Do’s and Don’ts of DIY trend.
WITH more than 3.5 million views on YouTube, The Unassisted Birth of Jason Shawn II has heralded the birth of a new internet trend.
Some of our most personal moments are posted online for the world to see, so it shouldn’t come as a surprise that when you Google ‘‘ childbirth video’’, hundreds of results appear.
Childbirth videos can be informative, educational and inspiring. They can also be alarming, shocking and frightening. And then there are the comments . . .
Birth videos aren’t new; they’ve been screened at prenatal classes for decades. But the DIY trend of filming your own experience and uploading it online for anyone to see is a new and growing thing.
The fear created around maternity and birthing is an insidious cultural norm that is now beginning to turn.
In 2009 it nearly became illegal in Australia to have a homebirth. Three years later, the number of women choosing to have a homebirth has doubled.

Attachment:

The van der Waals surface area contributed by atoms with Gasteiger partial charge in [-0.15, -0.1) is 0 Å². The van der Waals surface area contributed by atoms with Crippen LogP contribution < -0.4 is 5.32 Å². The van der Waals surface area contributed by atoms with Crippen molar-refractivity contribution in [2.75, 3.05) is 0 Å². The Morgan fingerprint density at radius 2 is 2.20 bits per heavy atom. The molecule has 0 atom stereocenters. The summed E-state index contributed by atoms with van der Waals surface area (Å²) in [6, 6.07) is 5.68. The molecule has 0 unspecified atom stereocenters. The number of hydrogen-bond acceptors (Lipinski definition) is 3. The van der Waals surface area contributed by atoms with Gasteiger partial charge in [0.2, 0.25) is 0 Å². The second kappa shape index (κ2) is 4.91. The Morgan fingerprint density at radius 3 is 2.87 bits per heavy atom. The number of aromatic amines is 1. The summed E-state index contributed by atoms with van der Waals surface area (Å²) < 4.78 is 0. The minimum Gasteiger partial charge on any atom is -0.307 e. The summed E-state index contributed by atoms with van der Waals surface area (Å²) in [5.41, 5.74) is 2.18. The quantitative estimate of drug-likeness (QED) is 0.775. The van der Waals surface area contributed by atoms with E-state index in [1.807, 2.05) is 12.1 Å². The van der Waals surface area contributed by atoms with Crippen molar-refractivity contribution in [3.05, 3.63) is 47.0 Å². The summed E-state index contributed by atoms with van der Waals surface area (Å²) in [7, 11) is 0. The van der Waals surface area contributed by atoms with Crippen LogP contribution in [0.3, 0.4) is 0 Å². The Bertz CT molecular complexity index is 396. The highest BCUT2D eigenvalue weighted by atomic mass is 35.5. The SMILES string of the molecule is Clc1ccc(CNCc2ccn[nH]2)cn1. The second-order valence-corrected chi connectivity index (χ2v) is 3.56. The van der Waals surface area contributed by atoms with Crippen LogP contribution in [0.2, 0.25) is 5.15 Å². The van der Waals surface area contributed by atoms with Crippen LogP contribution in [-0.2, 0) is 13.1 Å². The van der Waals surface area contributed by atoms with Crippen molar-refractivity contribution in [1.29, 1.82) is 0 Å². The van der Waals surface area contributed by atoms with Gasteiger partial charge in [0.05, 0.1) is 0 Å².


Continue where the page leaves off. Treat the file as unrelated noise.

Of course there is nothing wrong with choosing ( or having to choose) a hospital birth but videos of homebirths can help pregnant women to become aware of their options and their right to choose the conditions of how they give birth.
The experience can be a defining and transforming experience but it can become a blur after the event and in the first challenging stages of parenting a new baby.
So filming childbirth provides mothers and families with the opportunity to watch the moments they missed – or were oblivious to – after the event itself.